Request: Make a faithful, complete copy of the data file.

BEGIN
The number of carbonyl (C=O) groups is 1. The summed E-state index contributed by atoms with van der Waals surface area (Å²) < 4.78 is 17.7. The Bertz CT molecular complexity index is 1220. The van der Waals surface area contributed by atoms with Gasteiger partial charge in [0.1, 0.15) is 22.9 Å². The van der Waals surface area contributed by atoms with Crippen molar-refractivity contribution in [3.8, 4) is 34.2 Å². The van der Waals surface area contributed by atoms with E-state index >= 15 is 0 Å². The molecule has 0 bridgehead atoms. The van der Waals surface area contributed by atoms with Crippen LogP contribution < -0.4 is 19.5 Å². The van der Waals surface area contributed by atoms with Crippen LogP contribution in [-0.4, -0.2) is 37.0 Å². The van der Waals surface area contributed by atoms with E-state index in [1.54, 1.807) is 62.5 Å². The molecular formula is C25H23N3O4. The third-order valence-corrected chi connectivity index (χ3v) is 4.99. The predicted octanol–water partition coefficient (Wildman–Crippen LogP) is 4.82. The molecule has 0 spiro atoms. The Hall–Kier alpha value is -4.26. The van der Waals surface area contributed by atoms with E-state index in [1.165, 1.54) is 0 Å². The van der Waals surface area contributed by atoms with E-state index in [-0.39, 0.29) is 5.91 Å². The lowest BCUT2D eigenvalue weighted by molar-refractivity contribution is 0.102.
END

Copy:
The number of carbonyl (C=O) groups is 1. The summed E-state index contributed by atoms with van der Waals surface area (Å²) < 4.78 is 17.7. The Bertz CT molecular complexity index is 1220. The van der Waals surface area contributed by atoms with Gasteiger partial charge in [0.1, 0.15) is 22.9 Å². The van der Waals surface area contributed by atoms with Crippen molar-refractivity contribution in [3.8, 4) is 34.2 Å². The van der Waals surface area contributed by atoms with E-state index >= 15 is 0 Å². The molecule has 0 bridgehead atoms. The van der Waals surface area contributed by atoms with Crippen LogP contribution < -0.4 is 19.5 Å². The van der Waals surface area contributed by atoms with Crippen LogP contribution in [-0.4, -0.2) is 37.0 Å². The van der Waals surface area contributed by atoms with E-state index in [1.54, 1.807) is 62.5 Å². The molecular formula is C25H23N3O4. The third-order valence-corrected chi connectivity index (χ3v) is 4.99. The predicted octanol–water partition coefficient (Wildman–Crippen LogP) is 4.82. The molecule has 0 spiro atoms. The Hall–Kier alpha value is -4.26. The van der Waals surface area contributed by atoms with E-state index in [1.165, 1.54) is 0 Å². The van der Waals surface area contributed by atoms with E-state index in [-0.39, 0.29) is 5.91 Å². The lowest BCUT2D eigenvalue weighted by molar-refractivity contribution is 0.102.